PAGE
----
Technology executives praised the president’s cyber-security strategy. But they liked Bush’s recipe too: what has Obama cooked up?
In 2003, President Bush issued the National Strategy to Secure Cyberspace. Written with input from government agencies, the private sector, academia and the armed forces, it was met with rave reviews and gushing praise from the IT industry.
The plan set guidelines, avoided mandates and promised a vaguely defined cyber tsar. The result? If anything, cyber-security actually declined.
On May 29, President Obama issued his own Cyberspace Policy Review after input from virtually every federal agency and security trade group, promising guidance over mandates. A vaguely defined cyber tsar, though now called a cyber co-ordinator, will oversee Obama’s cyber-security plan.
The technology sector wasted no time in praising the effort. As the baseball playing philosopher Yogi Berra once said, “It’s like déjà vu all over again.”
Why Obama’s plan is different
Malapropisms aside, executives from Symantec, PGP, RSA, Lockheed Martin, IBM and TechGuard all claimed it will be different this time. At a press conference a few blocks from the White House following the televised event, the executives, most of whom attended Obama’s speech, gathered under the auspices of TechAmerica, one of the capitol’s top technology trade organisations.
TechAmerica President Phil Bond called Obama’s speech a “remarkable event”. Enrique Salem, Symantec’s CEO, hailed a new era of cyber-security and vowed; “We will not fall back … like before.” While Suzanne Magree, president and CEO of TechGuard Security, said that Obama’s cyber-security initiative; “…coming so early in his first term, bodes well”. IBM Chief Privacy Officer Harriet Pearson added; “Starting today, we’re all security companies.”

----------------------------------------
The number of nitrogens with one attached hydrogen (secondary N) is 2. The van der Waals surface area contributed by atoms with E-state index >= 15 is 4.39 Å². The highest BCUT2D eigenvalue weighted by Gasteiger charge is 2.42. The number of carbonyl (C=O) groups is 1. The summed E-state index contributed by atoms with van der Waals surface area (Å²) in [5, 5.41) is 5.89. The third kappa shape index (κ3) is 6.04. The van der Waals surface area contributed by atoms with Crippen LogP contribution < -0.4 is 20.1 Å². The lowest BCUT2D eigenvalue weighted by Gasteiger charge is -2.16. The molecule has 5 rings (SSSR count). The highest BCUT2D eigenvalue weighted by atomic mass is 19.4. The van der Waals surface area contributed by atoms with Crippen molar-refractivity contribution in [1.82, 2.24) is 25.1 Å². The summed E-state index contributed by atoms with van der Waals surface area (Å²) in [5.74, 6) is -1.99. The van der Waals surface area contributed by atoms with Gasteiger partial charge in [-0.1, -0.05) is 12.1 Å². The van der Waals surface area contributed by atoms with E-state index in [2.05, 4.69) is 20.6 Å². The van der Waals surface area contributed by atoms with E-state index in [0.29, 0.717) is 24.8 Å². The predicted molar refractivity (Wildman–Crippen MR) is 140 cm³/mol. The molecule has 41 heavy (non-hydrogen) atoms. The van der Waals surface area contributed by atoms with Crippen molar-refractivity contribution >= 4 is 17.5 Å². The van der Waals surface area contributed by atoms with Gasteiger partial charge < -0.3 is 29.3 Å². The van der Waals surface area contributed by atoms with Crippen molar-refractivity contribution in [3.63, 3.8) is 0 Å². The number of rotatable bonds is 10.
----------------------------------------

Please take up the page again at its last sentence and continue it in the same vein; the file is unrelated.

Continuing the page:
Of course, much the same things were said of Bush’s cyber-security plans. What’s the difference between 2003 and today? Most of the executives seem to agree it was Obama’s very public commitment. Bush didn’t televise his cyber-security plan and often went long stretches of time without even mentioning it.
“Because of the critical importance of this work, I will personally select this official,” Obama said of his cyber-security co-ordinator. “I’ll depend on this official in all matters relating to cyber-security, and this official will have my full support and regular access to me as we confront these challenges. To ensure accountability in federal agencies, cyber-security will be designated as one of my key management priorities. Clear milestones and performances metrics will measure progress.”
“Politically, he [Obama] put a lot of chips on the table,” Bond said.
Salem said the Bush administration “started us on this path, but Obama has put cyber-security on his personal agenda, and he said he would personally track progress.”
PGP CEO Phil Dunkelberger pointed to Obama’s “force of will and unity.”